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Image courtesy Morgue File

This entry was first published as a Gallup Independent "Spiritual Perspectives" column on November 23. Reprinted here with permission.


My daughter had just turned eight when she decided after dark one night, for the first and only time, to run away from home. She was furious about something I no longer remember. Dressed in pink pajamas, she put on her jacket and boots, grabbed her school backpack, and headed out the door. There was a dusting of snow on the footbridge that crossed the small creek beside our cabin in the mountains, and I watched through the window as she brushed off a space, sat on the bridge, and dangled her feet over the water. My heart filled near to bursting with tenderness as I watched her grapple with whatever demon it was that sent her running from me. Now I only remember the compassion and the love, though at the time, I may have been angry, too. I'm aware of the decision to let her go so she could wrestle with her own feelings, but I never lost sight of her; I was ready to leap out the door the minute any danger appeared.


It wasn't long before she came back in. I don't recall what happened when she did—whether she was ready to be enfolded in my arms, whether we talked about what had offended her so deeply, though we must have. What I do know to be true is that it was her humanness, her vulnerability, even her deep distress, that evoked love and compassion in me.


Many of us were taught by parents, by churches, or by society that in order to be loved, we had to be practically perfect in every way—that it was our abilities, our strengths, our physical attractiveness, and our compliance with the rules that made us acceptable, made us loveable. But when I think of my experiences as a parent, a teacher, and a counselor, I know it is the humanness and the weaknesses in others that evoke my deepest caring for them. I think of it as the "Aww Factor." When I watch videos of baby animals or baby humans, when I look at them bumbling and stumbling about because there's so much they haven't learned yet, I feel immense tenderness toward them and I actually say to myself, "Aww."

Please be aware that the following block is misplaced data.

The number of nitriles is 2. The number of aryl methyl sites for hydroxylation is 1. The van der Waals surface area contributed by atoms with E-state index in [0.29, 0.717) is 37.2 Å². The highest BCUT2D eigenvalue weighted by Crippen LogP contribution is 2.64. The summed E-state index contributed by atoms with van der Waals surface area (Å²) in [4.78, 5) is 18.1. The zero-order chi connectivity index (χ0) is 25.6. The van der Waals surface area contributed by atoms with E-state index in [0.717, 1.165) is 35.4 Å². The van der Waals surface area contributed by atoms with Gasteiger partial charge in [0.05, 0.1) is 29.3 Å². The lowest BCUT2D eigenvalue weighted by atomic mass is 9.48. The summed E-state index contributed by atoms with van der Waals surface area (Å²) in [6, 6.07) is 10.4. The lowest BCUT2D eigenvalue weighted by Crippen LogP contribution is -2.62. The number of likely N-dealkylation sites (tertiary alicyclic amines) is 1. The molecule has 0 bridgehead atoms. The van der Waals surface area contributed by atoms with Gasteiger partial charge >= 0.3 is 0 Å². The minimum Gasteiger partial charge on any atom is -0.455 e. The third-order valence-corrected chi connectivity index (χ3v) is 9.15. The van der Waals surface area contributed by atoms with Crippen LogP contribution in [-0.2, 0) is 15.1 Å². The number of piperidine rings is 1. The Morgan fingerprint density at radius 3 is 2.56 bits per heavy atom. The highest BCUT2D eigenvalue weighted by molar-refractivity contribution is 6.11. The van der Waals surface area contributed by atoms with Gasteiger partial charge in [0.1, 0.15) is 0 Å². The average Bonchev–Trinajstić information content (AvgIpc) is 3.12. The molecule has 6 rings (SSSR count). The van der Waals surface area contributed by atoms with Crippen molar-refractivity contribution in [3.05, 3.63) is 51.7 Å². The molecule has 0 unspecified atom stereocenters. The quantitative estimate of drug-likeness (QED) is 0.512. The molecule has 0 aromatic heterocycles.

I think it's like this with the Holy One, too—that it's our imperfections, our inability to get it "right," our failures, our foolishness—that arouse compassion in God. I think Diyin God is pleased when we do the right thing, when we fulfill our greater purpose in life. But it's when we stumble and fall that the Holy One comes to us, spreads wings like a mother hen and draws us in to comfort us, to help us get back on our feet. And I imagine God often saying, when we endure some self-created kerfuffle, "Aww."


In a week's time, Christians will begin to observe Advent, the waiting time that leads to the celebration of God becoming human. This idea of God dwelling with us in a body is not unique to Christianity. I think that is precisely because we humans have an innate sense of the Infinite One loving our humanness. In many traditions, the Holy Ones come to us as earthly beings—in ancient Egypt, in the Yeibichai, at Shalako.


In an interview on the podcast The Liturgist, Franciscan Father and author Richard Rohr, says, "God loves us by becoming us." This idea of the Holy One coming to us, becoming one of us, is the ultimate in tender love. It is the vital message that we do not have to be perfect or even come close to it to be loved by God, by other humans, by the animals in our lives. It is our humanness, our flaws, and our messiness that make us loveable. And it is our humanness—our brokenness and the empathy that results from our weakness, not primarily our strengths, our money, or our great skills—that we have to offer our fellow beings and our ailing Earth. Let us lavishly give to the world our untidy, beautifully flawed selves this season.

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